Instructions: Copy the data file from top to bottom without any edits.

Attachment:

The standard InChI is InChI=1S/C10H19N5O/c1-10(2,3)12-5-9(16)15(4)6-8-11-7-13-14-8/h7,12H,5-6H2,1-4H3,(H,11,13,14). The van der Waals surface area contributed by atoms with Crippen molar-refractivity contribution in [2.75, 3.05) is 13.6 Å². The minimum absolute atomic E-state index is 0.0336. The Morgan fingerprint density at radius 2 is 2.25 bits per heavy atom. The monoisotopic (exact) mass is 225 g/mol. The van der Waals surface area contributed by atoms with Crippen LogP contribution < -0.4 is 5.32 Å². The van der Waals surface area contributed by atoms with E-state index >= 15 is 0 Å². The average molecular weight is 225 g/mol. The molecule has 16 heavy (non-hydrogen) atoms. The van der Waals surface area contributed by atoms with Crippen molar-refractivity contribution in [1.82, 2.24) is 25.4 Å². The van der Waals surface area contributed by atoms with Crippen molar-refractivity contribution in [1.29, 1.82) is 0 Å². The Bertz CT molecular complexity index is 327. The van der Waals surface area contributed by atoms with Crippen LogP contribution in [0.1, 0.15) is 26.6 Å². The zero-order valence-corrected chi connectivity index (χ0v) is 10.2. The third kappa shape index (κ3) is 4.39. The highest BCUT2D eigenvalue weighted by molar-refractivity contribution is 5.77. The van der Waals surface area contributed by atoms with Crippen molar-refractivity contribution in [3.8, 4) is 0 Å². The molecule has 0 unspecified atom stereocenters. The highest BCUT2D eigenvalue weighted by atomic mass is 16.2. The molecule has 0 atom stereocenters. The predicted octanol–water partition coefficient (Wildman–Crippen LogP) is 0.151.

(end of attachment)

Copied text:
The standard InChI is InChI=1S/C10H19N5O/c1-10(2,3)12-5-9(16)15(4)6-8-11-7-13-14-8/h7,12H,5-6H2,1-4H3,(H,11,13,14). The van der Waals surface area contributed by atoms with Crippen molar-refractivity contribution in [2.75, 3.05) is 13.6 Å². The minimum absolute atomic E-state index is 0.0336. The Morgan fingerprint density at radius 2 is 2.25 bits per heavy atom. The monoisotopic (exact) mass is 225 g/mol. The van der Waals surface area contributed by atoms with Crippen LogP contribution < -0.4 is 5.32 Å². The van der Waals surface area contributed by atoms with E-state index >= 15 is 0 Å². The average molecular weight is 225 g/mol. The molecule has 16 heavy (non-hydrogen) atoms. The van der Waals surface area contributed by atoms with Crippen molar-refractivity contribution in [1.82, 2.24) is 25.4 Å². The van der Waals surface area contributed by atoms with Crippen molar-refractivity contribution in [1.29, 1.82) is 0 Å². The Bertz CT molecular complexity index is 327. The van der Waals surface area contributed by atoms with Crippen LogP contribution in [0.1, 0.15) is 26.6 Å². The zero-order valence-corrected chi connectivity index (χ0v) is 10.2. The third kappa shape index (κ3) is 4.39. The highest BCUT2D eigenvalue weighted by molar-refractivity contribution is 5.77. The van der Waals surface area contributed by atoms with Crippen molar-refractivity contribution in [3.8, 4) is 0 Å². The molecule has 0 unspecified atom stereocenters. The highest BCUT2D eigenvalue weighted by atomic mass is 16.2. The molecule has 0 atom stereocenters. The predicted octanol–water partition coefficient (Wildman–Crippen LogP) is 0.151.